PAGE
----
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If you look at the KeePass security information, it says:

However in all the questions above we're assuming that there's a spyware program running on the system that's specialized on attacking KeePass.

In this situation, the best security features will fail. This is law #1 of the 10 Immutable Laws of Security [4] [5]: "If a bad guy can persuade you to run his program on your computer, it's not your computer anymore".

Given the wide use of KeePass, let's assume that there are specialized KeePass attacks available. Also, the number of zero day exploits etc. makes me feel that I can't really guarantee that me PC has not been hacked.

In such a situation, is there a way to still use KeePass, but protect against specialized attacks?

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    Looking at the recent password breaches and the stupid passwords that are in there I'm not sure I agree that Keepass has a "wide use". Jun 9 '16 at 22:01
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    @AndréBorie: maybe not among average PC users, but I think it's used by staff in critical positions like IT admins etc. That makes a specialized attack even worse. Jun 9 '16 at 22:03
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In such a situation, is there a way to still use KeePass, but protect against specialized attacks?

Absolutely; the simplest and most basic is called "air gap" protection.

  • Take a computer with no network connection, no speaker, and no microphone, such as a Raspberry Pi 2.
  • Use wired keyboards, mice, monitors, etc. No wireless anything!
  • Set it up with the minimum required software - if you insist or for a basic proof of concept, you can start with NOOBS Raspbian.
    • Patch it, ideally offline (see below for one-way transfers), but you could do it online before you actually start using KeePass at all
  • Fill the ethernet jack with epoxy; it is NEVER to be used.
  • Install KeepassX
  • NEVER AGAIN move any data off this machine in any electronic way. Updates can go in, but nothing comes out electronically. Read the screen and hand-type.
    • burn CD-ROMs with whatever updates you need to move to the KeePass only machine and then use a USB CD-ROM to read them, then shred the CD (just in case something got written to it).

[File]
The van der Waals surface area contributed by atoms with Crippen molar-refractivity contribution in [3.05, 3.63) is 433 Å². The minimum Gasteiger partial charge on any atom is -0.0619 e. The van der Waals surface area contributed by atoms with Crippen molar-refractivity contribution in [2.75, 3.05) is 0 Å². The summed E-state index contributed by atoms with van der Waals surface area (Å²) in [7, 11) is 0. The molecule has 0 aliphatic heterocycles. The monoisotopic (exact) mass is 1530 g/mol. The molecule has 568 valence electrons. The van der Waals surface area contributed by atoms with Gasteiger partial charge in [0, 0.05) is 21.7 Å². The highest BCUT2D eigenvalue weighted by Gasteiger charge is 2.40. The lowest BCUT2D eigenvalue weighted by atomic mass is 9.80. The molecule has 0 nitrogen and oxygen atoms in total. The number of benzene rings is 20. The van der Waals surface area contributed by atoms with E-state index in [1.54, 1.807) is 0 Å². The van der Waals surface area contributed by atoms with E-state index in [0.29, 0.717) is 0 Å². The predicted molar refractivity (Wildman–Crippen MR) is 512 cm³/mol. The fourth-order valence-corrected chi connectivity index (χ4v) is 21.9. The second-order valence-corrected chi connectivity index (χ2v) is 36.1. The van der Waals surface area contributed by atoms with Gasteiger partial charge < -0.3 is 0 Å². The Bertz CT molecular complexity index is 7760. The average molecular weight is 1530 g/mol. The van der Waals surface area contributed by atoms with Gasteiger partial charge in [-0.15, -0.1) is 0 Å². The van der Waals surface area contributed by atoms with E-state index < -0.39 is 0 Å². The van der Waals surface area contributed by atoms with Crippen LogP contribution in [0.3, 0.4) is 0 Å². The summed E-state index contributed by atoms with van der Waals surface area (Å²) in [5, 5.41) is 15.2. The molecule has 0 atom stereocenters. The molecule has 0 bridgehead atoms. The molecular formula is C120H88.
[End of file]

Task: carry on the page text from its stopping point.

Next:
• or use something like an Apricorn flash drive; wipe it, set a password, put the data on it, enter the password and use it on the KeePass machine, then immediately wipe it again BEFORE it goes in any other machine.
  • For the truly paranoid, use a dedicated monitor, mouse, and keyboard that never get used for anything else; the older and less advanced the better.
  • Don't use it where any electronic cameras - like your laptop/webcam/fancy video conferencing monitor - can see screen emissions.

This way, even assuming that some specialized software gets onto the machine, someone has to be in reasonable physical proximity to be able to extract data; hear the sounds the chips and/or power supply make, watch thermal patterns, see the emissions from the machine, monitor, keyboard, etc., but the machine itself has no networking or radios at all - no bluetooth, no wifi, no cell modem, no ethernet cable, etc.

CRITICAL - back up that KeePass file regularly to something like an Apricorn mentioned earlier, or paper (dedicated printer, no networking, no wireless capability), etc.

CRITICAL if using a Pi - run that Raspberry Pi on a UPS of some sort - Raspbian reacts very badly to sudden power loss while turned on some of the time.

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  • A raspberry pi is a great cheap way of doing it, you could also say if you have a spare computer with full disk encryption to harden against physical theft.
    – 99Con
    Jan 18 '18 at 15:14

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